Culture staff recommends: Best rom-coms

Whether it be all by yourself, with your friends or even your bae, the Cynic culture staff has the best rom-coms for you to watch this Valentine’s Day. Here are a few of our favorites to help set the mood for a cute and cozy evening.

“Fargo” Kailey Shea

Who knew you could feel so warm and cozy while watching Steve Buscemi be pushed through a wood chipper?

“Fargo” follows Marge, a sprightly, seven months pregnant police chief who is called out from the home she shares with Norm, her husband, to investigate a bungled string of murders.

Unfolding under three feet of blood-soaked snow, this story is a rom-com at its core. 

Marge and Norm’s simple, supportive marriage is shown through dry-humored scenes sprinkled into an erratic series of betrayal and violence that leaves you unsure of whether to laugh or cry. 

From when he brings her Arby’s at the police station to when they’re falling asleep in front of the TV, every scene they have together feels like a virtual hug.

Eggs are fixed. Sweaters are worn. Lives are destroyed. Will the voice in your head still have a Minnesota accent days after watching this movie? You betcha.

“Maid in Manhattan” Sophia Balunek

It’s spring break. I’ve been in the car with my family all day driving across the West. We finally settle into our overnight Best Western in Kearney, Nebraska. My father turns on the free cable television, and who do I see?

It’s Jennifer Lopez on the screen, then a young Ralph Fiennes—an intriguing combination.

Suddenly, Stanley Tucci appears. Now I’m invested.

“Maid in Manhattan” is an early 2000s rom-com about how love through disguise overcomes the differences between a five-star hotel maid and senatorial candidate.

The comedy is out of pocket. The plot? Don’t think about it too much. It nonchalantly throws in themes of politics, class and the media. Still, it’s engaging in a simplistic way, and for that, I love it.

It is easy to follow and easy to fall into. I imagine myself in 2002, and for a moment, I can relax. 

So if you come across this movie on your Valentine’s Day hotel television, I guarantee it’s better than the 1980s crime heist, unknown celebrity documentary or niche children’s cartoon on one of the other channels.

“There’s Something About Mary” Keely Ehnstrom 

Although not your traditional rom-com, there’s just something about Mary that reels me in around Valentine’s Day.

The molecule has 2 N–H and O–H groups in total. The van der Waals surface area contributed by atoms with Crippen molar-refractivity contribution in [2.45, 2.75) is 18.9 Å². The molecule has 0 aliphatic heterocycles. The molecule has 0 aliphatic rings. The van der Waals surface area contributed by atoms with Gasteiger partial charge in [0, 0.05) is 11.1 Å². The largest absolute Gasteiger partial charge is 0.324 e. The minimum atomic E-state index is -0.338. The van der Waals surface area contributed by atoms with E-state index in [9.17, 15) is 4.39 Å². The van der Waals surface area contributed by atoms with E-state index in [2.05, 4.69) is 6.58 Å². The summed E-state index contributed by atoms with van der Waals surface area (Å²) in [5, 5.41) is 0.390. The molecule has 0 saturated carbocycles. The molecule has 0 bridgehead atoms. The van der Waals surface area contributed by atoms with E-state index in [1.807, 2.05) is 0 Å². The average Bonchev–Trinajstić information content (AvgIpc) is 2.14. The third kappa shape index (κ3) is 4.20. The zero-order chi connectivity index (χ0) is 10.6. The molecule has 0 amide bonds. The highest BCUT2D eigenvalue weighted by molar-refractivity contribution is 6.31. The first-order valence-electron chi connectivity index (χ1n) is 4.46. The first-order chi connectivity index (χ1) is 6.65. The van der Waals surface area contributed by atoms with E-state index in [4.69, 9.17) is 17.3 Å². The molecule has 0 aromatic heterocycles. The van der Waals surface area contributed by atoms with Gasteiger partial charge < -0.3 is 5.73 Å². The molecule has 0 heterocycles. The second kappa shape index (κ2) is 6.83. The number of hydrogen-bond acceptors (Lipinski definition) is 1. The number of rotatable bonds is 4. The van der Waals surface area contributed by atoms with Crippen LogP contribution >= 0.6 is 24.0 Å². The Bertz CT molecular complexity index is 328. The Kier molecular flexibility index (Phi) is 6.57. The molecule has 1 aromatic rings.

Transported back to the 1980s for high school prom, Ted Stroehmann, played by Ben Stiller, plans to attend prom with his dream girl. What a magical time, if I do say so myself. Unless, like for Ted, a certain part of your body gets caught in your zipper and you miss the entire night. 

“There’s Something About Mary” represents a heartfelt underdog story. If you did not believe in second chances before viewing this comical masterpiece, you will after. 

Some love never fades, apparently, since thirteen years later, Ted is still in love with Mary and wants to find her again. But there’s something about Mary, and he might not be the only one. 

You better watch soon before everyone is chasing after Mary, but I can’t blame them. 

“How to be Single” – Ashna Hille

It’s 2016. You just broke up with your college boyfriend and are moving to New York City to “discover yourself.” Pretty basic, I know, but hear me out.

You start a new job and meet your new best friend, Robin, a wild, all-night partier, who discovers you’re newly single and nudges—might I say throws—you into the daunting but exciting world of hookups. 

You, Alice, are Dakota Johnson and your best friend is Rebel Wilson. 

Leslie Mann plays Alice’s sister, Meg, a delivery nurse, who falls in love with Ken, a young, handsome secretary at Alice’s law firm, played by Jake Lacy. Colin Jost and Damon Waynes Jr. both have roles as side-plot boyfriends.

The movie takes on a storytelling style similar to the holiday classic, “Love Actually,” where all the love stories are loosely connected and quite messy, but they all fit together in the end in some odd, but beautiful, harmony. This movie does it better, though.

“How to be Single” is literally the only rom-com I watch, because it’s actually funny, it won’t make you feel bad about your current love life and it will romanticize New York City just enough that you may drop everything and move out to live the single life of your dreams.

“Bridesmaids” – Eamon Dunn

In my humble opinion, Kristin Wiig is one of the best Saturday Night Live cast members of all time, and her starring role in “Bridesmaids” is all the proof I need to back up that claim. 

Wiig plays the part of Annie, the down-on-her-luck childhood best friend of Lillian, played by Maya Rudolph, who has just gotten engaged and asks Annie to be her maid of honor.

As Annie tries to tend to all the wedding-related tasks, her personal failures are drawn in sharp contrast to Lillian’s seemingly perfect new friend Helen, played by Rose Byrne.

As Annie tries to balance her financial troubles, stagnant love life and competition with Helen to demonstrate her love for Lillian, hilarious chaos ensues.

The writing is hysterical, the love story woven in is heartwarming and the cast is top tier. In terms of rom-coms, it doesn’t get much better.